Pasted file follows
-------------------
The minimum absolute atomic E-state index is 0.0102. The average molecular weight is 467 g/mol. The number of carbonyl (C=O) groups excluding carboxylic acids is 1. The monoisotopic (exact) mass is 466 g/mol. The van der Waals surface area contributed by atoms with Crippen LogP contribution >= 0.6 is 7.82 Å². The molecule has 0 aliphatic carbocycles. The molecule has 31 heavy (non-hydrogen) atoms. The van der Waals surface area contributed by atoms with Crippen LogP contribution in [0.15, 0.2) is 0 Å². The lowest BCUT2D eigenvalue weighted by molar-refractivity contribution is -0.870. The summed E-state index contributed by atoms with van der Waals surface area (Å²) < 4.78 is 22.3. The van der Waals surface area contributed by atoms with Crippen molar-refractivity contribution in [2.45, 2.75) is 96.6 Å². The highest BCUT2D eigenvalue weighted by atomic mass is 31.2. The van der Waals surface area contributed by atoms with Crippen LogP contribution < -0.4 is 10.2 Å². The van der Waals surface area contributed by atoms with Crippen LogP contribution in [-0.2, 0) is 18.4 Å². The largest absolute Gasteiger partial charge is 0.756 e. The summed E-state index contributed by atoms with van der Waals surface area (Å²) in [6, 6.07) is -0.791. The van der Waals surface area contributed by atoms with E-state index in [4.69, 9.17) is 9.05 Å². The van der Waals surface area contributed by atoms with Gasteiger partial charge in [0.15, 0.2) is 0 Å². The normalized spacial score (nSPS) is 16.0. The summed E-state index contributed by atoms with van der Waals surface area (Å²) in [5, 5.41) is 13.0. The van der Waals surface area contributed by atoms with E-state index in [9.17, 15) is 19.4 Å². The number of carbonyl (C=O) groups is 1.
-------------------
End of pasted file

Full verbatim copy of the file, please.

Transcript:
The minimum absolute atomic E-state index is 0.0102. The average molecular weight is 467 g/mol. The number of carbonyl (C=O) groups excluding carboxylic acids is 1. The monoisotopic (exact) mass is 466 g/mol. The van der Waals surface area contributed by atoms with Crippen LogP contribution >= 0.6 is 7.82 Å². The molecule has 0 aliphatic carbocycles. The molecule has 31 heavy (non-hydrogen) atoms. The van der Waals surface area contributed by atoms with Crippen LogP contribution in [0.15, 0.2) is 0 Å². The lowest BCUT2D eigenvalue weighted by molar-refractivity contribution is -0.870. The summed E-state index contributed by atoms with van der Waals surface area (Å²) < 4.78 is 22.3. The van der Waals surface area contributed by atoms with Crippen molar-refractivity contribution in [2.45, 2.75) is 96.6 Å². The highest BCUT2D eigenvalue weighted by atomic mass is 31.2. The van der Waals surface area contributed by atoms with Crippen LogP contribution < -0.4 is 10.2 Å². The van der Waals surface area contributed by atoms with Crippen LogP contribution in [-0.2, 0) is 18.4 Å². The largest absolute Gasteiger partial charge is 0.756 e. The summed E-state index contributed by atoms with van der Waals surface area (Å²) in [6, 6.07) is -0.791. The van der Waals surface area contributed by atoms with E-state index in [4.69, 9.17) is 9.05 Å². The van der Waals surface area contributed by atoms with Gasteiger partial charge in [0.15, 0.2) is 0 Å². The normalized spacial score (nSPS) is 16.0. The summed E-state index contributed by atoms with van der Waals surface area (Å²) in [5, 5.41) is 13.0. The van der Waals surface area contributed by atoms with E-state index in [9.17, 15) is 19.4 Å². The number of carbonyl (C=O) groups is 1.